Partial shutdowns, curfews and intra-city travel restrictions extended for regions across Iran.
Tehran, Iran – Iran has extended many coronavirus-related restrictions across the country as its COVID-19 death toll went past 50,000 on Saturday.
Iran, the worst affected country in the Middle East, is battling its third wave of the epidemic.
On Thursday, it surpassed one million coronavirus cases.
Cities across the country, including capital Tehran, have just emerged from partial two-week shutdowns.
All but essential services were shut down in its cities, depending on the severity levels, and attendance at government offices was reduced.
Officials regularly update a colour-coded list of cities and counties based on the number of confirmed COVID-19 hospitalisations, classifying them from “white” denoting no danger to “red” that shows the highest level of alarm.
As announced on Saturday, partial shutdowns will continue in regions still classified as “red”.
A night-time curfew has also been extended to 278 cities that are currently classified as “orange”, denoting regions that have improved.
A mandatory mask rule will continue to be enforced across the country.
According to Alireza Raisi, a spokesman of the national coronavirus task force, 6,400 people with coronavirus have also been barred from getting on public transport.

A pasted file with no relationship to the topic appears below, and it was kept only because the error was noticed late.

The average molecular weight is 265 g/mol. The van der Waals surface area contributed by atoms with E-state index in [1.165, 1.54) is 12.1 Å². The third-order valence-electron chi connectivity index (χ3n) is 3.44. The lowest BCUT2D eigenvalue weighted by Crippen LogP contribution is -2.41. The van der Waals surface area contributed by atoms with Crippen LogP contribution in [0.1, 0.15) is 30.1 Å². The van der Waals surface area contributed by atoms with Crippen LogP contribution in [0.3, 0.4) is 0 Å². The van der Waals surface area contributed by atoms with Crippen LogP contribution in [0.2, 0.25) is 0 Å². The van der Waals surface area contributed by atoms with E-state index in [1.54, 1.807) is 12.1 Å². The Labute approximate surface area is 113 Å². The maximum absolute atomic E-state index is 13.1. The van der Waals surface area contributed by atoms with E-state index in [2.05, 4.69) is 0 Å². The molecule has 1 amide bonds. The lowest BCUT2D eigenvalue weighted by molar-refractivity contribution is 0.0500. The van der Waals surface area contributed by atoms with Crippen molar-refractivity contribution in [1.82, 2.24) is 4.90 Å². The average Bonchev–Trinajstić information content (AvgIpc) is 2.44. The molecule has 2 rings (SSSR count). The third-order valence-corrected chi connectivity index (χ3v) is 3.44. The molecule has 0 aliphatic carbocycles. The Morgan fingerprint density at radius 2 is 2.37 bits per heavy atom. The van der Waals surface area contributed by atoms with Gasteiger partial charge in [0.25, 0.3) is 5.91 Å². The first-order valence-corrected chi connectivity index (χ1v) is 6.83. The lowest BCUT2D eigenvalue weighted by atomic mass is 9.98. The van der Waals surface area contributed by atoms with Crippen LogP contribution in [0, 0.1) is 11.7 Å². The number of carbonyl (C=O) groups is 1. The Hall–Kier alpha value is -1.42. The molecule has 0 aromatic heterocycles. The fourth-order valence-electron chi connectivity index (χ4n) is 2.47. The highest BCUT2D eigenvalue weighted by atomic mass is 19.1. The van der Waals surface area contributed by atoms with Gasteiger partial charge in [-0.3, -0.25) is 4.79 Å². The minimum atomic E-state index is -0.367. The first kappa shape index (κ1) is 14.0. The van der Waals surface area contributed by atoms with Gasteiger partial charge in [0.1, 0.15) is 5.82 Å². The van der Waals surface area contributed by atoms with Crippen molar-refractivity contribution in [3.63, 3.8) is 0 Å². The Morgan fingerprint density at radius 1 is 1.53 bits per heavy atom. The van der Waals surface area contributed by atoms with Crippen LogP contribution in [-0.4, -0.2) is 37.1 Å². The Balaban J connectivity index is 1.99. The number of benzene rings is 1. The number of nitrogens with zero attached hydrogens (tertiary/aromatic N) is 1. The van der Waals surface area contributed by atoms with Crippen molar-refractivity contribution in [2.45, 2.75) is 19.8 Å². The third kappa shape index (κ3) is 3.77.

‘Tehran on the brink’
According to the authorities, the two-week shutdown improved Tehran’s status to “orange” after months of being in “red”.
On Saturday, President Hassan Rouhani warned that Tehran was “on the brink” of slipping back and if people and authorities were not extremely vigilant, the metropolis could regress to pre-shutdown conditions.
A report by the state broadcaster on Saturday showed metro stations and buses in Tehran were once again packed as businesses reopened.
“Naturally it’s more crowded again, people have to go to work,” one man, who was inside a packed bus, said.
According to Rouhani, while most parts of Iran – including Tehran – were experiencing downward trajectories, cases were rising in seven areas and required immediate attention.
“We must continue being careful even if a vaccine arrives,” said Rouhani.
Iran experienced its highest daily infection rate of 14,051 on November 27 while the highest single-day death toll of 486 was registered on November 16.